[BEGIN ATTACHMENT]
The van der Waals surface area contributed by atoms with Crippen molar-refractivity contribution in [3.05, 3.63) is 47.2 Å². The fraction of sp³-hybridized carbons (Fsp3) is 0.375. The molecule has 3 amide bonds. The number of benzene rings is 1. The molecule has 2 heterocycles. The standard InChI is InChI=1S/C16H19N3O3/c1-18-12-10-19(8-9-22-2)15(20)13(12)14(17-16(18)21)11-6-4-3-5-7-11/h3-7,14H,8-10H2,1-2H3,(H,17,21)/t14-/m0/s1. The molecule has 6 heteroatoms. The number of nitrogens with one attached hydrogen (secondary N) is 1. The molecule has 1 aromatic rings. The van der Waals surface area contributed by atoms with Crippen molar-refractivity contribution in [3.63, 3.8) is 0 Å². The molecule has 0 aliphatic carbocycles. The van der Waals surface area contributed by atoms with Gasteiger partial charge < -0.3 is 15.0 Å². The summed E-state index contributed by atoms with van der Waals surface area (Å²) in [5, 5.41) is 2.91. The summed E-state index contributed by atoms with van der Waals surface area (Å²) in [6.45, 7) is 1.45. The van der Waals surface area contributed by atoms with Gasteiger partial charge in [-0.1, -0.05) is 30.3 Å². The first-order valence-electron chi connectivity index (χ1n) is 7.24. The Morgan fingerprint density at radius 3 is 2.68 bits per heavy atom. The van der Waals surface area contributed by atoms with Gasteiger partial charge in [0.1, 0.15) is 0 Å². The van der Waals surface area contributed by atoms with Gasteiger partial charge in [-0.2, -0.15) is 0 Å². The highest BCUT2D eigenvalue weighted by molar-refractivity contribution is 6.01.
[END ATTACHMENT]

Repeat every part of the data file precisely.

The van der Waals surface area contributed by atoms with Crippen molar-refractivity contribution in [3.05, 3.63) is 47.2 Å². The fraction of sp³-hybridized carbons (Fsp3) is 0.375. The molecule has 3 amide bonds. The number of benzene rings is 1. The molecule has 2 heterocycles. The standard InChI is InChI=1S/C16H19N3O3/c1-18-12-10-19(8-9-22-2)15(20)13(12)14(17-16(18)21)11-6-4-3-5-7-11/h3-7,14H,8-10H2,1-2H3,(H,17,21)/t14-/m0/s1. The molecule has 6 heteroatoms. The number of nitrogens with one attached hydrogen (secondary N) is 1. The molecule has 1 aromatic rings. The van der Waals surface area contributed by atoms with Crippen molar-refractivity contribution in [3.63, 3.8) is 0 Å². The molecule has 0 aliphatic carbocycles. The van der Waals surface area contributed by atoms with Gasteiger partial charge < -0.3 is 15.0 Å². The summed E-state index contributed by atoms with van der Waals surface area (Å²) in [5, 5.41) is 2.91. The summed E-state index contributed by atoms with van der Waals surface area (Å²) in [6.45, 7) is 1.45. The van der Waals surface area contributed by atoms with Gasteiger partial charge in [-0.1, -0.05) is 30.3 Å². The first-order valence-electron chi connectivity index (χ1n) is 7.24. The Morgan fingerprint density at radius 3 is 2.68 bits per heavy atom. The van der Waals surface area contributed by atoms with Gasteiger partial charge in [0.1, 0.15) is 0 Å². The van der Waals surface area contributed by atoms with Gasteiger partial charge in [-0.2, -0.15) is 0 Å². The highest BCUT2D eigenvalue weighted by molar-refractivity contribution is 6.01.